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  • Canine transmissible venereal tumor


    Canine transmissible venereal tumors (CTVTs), also called transmissible venereal tumors (TVTs), canine transmissible venereal sarcoma (CTVS), sticker tumors and infectious sarcoma is a histiocytic tumor of the external genitalia of the dog and other canines, and is transmitted from animal to animal during mating. It is one of only three known transmissible cancers in mammals; the others are devil facial tumor disease, a cancer which occurs in Tasmanian devils, and contagious reticulum cell sarcoma of the Syrian hamster. The tumor cells are themselves the infectious agents, and the tumors that form are not genetically related to the host dog. Although the genome of a CTVT is derived from a canid (probably a dog, wolf or coyote), it is now essentially living as a unicellular, asexually reproducing (but sexually transmitted) pathogen. Sequence analysis of the genome suggests it diverged from canids over 6,000 years ago; possibly much earlier. The most recent estimates of its time of origin place date it to about 11,000 years ago. However, the most recent common ancestor of extant tumors is more recent: it probably originated 200 to 2,500 years ago.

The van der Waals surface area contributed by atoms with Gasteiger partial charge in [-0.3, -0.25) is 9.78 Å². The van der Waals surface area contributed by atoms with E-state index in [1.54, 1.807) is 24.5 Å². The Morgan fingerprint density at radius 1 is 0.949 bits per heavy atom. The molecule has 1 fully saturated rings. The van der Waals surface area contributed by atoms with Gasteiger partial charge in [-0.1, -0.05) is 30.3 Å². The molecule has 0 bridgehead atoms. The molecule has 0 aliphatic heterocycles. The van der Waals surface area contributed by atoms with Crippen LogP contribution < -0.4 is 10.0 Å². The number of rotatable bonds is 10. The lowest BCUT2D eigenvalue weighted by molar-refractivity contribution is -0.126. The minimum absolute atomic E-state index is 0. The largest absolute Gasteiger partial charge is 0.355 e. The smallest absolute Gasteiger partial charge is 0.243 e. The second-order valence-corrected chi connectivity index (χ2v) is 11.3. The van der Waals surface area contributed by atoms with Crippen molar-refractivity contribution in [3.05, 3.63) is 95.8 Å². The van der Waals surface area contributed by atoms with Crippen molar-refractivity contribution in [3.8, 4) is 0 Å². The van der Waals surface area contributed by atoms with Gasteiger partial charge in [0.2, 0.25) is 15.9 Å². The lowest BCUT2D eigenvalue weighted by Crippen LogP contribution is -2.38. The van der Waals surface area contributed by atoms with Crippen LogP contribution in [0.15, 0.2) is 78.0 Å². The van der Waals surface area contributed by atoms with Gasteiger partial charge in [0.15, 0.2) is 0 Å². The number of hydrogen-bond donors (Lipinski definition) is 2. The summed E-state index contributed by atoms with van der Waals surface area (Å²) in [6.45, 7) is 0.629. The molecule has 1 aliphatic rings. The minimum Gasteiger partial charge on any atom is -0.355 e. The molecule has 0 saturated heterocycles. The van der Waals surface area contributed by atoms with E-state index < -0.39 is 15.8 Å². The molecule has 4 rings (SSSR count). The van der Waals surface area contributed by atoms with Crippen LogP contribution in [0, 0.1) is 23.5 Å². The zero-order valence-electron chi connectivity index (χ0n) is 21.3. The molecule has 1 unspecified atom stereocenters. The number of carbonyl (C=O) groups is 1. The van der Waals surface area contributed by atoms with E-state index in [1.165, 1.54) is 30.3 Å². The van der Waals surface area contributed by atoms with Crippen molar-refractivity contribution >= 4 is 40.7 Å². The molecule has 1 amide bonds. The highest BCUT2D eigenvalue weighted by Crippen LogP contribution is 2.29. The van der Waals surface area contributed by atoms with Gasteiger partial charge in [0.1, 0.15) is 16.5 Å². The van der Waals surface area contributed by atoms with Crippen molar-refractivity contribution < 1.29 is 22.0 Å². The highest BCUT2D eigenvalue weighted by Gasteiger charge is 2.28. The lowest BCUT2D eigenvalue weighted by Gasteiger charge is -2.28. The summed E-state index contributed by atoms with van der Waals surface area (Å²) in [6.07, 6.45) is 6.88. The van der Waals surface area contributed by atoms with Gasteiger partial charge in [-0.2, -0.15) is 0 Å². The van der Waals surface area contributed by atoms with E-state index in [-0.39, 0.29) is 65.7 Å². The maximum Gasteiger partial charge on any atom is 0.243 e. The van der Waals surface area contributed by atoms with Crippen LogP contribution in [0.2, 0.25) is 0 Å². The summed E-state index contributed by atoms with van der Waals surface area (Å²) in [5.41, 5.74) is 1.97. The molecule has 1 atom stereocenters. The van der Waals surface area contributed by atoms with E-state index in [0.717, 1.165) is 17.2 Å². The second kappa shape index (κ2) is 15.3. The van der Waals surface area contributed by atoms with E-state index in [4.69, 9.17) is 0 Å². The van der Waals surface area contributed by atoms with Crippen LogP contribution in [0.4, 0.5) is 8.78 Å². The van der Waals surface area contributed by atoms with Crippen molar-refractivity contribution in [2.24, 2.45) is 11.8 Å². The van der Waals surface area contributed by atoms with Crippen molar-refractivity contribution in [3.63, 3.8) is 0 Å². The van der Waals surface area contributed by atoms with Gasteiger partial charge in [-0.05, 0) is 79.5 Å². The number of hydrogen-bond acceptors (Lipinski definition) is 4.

• List of dog diseases


    This list of dog diseases is a selection of diseases and other conditions found in the dog. Some of these diseases are unique to dogs or closely related species, while others are found in other animals, including humans. Not all of the articles listed here contain information specific to dogs. Articles with non-dog information are marked with an asterisk (*).

  • Liver cancer in cats and dogs


    Tumors that develop within the liver may be either benign (noncancerous) or malignant (cancerous). Tumors can start in the liver, or spread to the liver from another cancer in the body. Malignant liver tumors have been reported to metastasize to other organs such as regional lymph nodes, lungs, kidneys, pancreas, spleen and others.

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